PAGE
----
Putting Lives Back Together at Beacon Day Shelter

Reginald Bennett

When Reginald Bennett flagged us down outside of The Beacon on a recent day he was leaning against the wall, dressed to the nines in a lime green beanie and dress pants. He had even accessorized his outfit with some Mardi Gras beads.

The rest of his clothes were tucked away inside plastic garbage sacks stacked against the wall alongside him. As he chatted with us he eyed the bags closely. Clothing is a commodity when you're living on the streets, and it would be easy to lose sight of them out here, considering each person has at least a few bags in tow.

It makes sense that he'd be so careful, though. Those bags contain everything Reginald owns. There used to be more -- dress shoes, nicer pants -- but he's sold everything of value for crack. He's been addicted to the drug for many, many years now, and even with a few tries in a treatment facility, he's been unable to kick the habit.

He's lost everything to the drug. He paid the dope dealer instead of paying rent, and the management at the apartment, and his roommate (his brother) would only take excuses for so long.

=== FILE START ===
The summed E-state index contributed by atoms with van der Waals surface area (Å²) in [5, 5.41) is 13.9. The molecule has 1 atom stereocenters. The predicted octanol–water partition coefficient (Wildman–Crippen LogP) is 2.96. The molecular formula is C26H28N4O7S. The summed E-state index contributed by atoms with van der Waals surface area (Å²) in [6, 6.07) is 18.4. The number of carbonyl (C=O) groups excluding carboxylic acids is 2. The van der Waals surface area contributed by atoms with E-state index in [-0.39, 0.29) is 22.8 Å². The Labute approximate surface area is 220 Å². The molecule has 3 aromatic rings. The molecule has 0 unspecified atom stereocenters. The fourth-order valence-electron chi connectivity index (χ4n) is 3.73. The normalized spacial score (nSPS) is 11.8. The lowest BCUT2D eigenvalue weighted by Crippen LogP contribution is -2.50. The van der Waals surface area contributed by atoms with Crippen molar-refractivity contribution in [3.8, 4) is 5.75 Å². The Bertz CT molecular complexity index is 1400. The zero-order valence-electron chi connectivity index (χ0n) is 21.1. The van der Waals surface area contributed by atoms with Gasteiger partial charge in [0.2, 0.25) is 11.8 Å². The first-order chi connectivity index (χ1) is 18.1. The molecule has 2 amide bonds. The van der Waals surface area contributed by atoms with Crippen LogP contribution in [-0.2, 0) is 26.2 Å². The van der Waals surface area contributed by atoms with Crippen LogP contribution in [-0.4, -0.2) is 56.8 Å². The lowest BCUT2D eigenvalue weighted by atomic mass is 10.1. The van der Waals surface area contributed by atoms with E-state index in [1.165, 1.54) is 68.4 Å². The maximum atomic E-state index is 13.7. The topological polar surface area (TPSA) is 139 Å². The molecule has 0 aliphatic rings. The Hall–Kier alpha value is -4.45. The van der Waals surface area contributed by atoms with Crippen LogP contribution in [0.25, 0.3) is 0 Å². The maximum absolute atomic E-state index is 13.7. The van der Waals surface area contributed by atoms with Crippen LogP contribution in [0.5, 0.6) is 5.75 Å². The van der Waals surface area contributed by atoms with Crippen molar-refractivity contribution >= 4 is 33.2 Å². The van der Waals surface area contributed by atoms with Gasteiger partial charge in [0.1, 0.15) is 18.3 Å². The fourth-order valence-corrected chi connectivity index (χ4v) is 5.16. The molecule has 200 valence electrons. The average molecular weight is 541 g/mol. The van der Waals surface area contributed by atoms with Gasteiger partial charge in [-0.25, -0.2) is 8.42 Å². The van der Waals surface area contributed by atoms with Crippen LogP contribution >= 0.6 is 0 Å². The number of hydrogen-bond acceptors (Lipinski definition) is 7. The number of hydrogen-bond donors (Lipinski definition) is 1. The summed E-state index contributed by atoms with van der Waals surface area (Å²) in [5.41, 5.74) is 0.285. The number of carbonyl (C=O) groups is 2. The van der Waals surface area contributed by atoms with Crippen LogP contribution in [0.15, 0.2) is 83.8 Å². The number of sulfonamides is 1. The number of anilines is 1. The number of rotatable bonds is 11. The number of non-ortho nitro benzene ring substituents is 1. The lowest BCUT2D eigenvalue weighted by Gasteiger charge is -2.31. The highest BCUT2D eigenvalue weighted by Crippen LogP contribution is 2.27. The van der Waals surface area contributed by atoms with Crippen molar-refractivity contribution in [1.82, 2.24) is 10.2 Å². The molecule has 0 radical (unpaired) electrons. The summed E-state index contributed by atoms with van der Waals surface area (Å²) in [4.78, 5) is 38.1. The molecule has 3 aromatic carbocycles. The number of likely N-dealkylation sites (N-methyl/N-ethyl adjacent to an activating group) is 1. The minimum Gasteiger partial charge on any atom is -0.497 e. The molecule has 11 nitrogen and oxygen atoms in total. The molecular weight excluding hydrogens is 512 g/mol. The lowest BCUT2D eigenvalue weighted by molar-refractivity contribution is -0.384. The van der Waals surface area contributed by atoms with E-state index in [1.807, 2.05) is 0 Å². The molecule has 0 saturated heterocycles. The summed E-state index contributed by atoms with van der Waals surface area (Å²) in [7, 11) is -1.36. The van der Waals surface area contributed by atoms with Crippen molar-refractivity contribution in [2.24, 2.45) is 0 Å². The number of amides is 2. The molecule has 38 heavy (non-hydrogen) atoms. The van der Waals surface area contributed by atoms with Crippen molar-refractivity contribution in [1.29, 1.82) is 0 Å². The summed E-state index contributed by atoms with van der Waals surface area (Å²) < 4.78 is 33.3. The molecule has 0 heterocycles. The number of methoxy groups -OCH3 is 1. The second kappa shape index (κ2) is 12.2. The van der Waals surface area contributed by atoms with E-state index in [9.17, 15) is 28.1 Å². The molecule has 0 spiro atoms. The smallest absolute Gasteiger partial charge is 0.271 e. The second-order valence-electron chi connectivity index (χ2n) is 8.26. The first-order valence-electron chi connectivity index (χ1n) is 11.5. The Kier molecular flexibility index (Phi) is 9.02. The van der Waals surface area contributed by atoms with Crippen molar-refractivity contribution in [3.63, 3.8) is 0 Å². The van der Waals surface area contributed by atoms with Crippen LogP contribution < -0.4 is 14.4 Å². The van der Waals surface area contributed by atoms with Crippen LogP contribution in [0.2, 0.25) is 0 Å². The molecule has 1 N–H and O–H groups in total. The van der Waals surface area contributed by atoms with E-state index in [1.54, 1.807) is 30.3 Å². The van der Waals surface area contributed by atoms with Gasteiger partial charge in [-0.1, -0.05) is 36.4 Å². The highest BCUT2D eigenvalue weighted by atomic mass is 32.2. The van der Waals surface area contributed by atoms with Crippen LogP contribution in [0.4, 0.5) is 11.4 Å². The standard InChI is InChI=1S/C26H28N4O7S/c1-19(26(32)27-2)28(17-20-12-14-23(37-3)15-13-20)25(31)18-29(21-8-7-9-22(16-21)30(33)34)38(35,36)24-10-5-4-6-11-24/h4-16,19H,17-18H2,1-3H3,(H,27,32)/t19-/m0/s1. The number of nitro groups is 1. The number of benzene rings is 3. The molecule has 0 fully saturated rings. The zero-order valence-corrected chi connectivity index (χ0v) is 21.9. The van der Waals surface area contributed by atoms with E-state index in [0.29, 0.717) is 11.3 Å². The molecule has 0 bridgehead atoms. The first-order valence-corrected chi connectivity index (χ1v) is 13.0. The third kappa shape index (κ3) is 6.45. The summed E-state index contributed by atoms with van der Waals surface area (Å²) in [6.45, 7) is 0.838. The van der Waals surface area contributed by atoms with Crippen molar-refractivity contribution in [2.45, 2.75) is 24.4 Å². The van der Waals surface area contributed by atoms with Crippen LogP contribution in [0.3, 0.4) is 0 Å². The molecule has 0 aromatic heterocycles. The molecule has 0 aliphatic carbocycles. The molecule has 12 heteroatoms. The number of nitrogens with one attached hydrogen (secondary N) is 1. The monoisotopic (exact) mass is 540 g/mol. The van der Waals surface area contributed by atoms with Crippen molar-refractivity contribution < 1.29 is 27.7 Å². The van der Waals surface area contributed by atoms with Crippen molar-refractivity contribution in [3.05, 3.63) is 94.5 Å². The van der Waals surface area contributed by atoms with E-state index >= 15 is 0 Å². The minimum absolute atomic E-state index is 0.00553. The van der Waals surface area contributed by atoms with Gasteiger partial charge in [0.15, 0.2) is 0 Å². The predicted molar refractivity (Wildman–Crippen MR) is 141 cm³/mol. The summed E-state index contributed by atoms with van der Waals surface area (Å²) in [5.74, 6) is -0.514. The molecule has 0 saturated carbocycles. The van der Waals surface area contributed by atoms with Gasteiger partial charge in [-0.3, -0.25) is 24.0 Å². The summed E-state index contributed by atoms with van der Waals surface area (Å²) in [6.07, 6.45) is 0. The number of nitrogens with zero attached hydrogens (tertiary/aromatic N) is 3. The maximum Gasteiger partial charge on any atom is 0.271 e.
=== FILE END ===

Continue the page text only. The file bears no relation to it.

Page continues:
As the addiction has progressed, so has the loss. He sold his phone for $5 recently, and even his Lone Star Card has gone to the dealer. And now, as he looks around at the bags beside him, he motions to what's left. A few bags of clothes, and those Mardi Gras beads strung around his neck.

And yet, even with all of those years of addiction under his belt, Reginald beams from ear to ear as he speaks. He's the definition of giddy, and his eyes light up as he speaks of everything from his need to do laundry to what he hopes to become in the future.

That seems to be the one thing that crack hasn't stolen from Reginald. He's still got hope for his life. At 55, if he can find a treatment center, this will officially be his sixth attempt at sobriety, but he says he's ready to beat the addiction.

He's even ready for work -- he'd be just right for some clerical or office work, he says -- and even if he's not able to figure it out right away, he's always willing to learn.

All it takes is finding a place that will give him the chance.

Read the complete story on Houston's homeless in this week's cover story.

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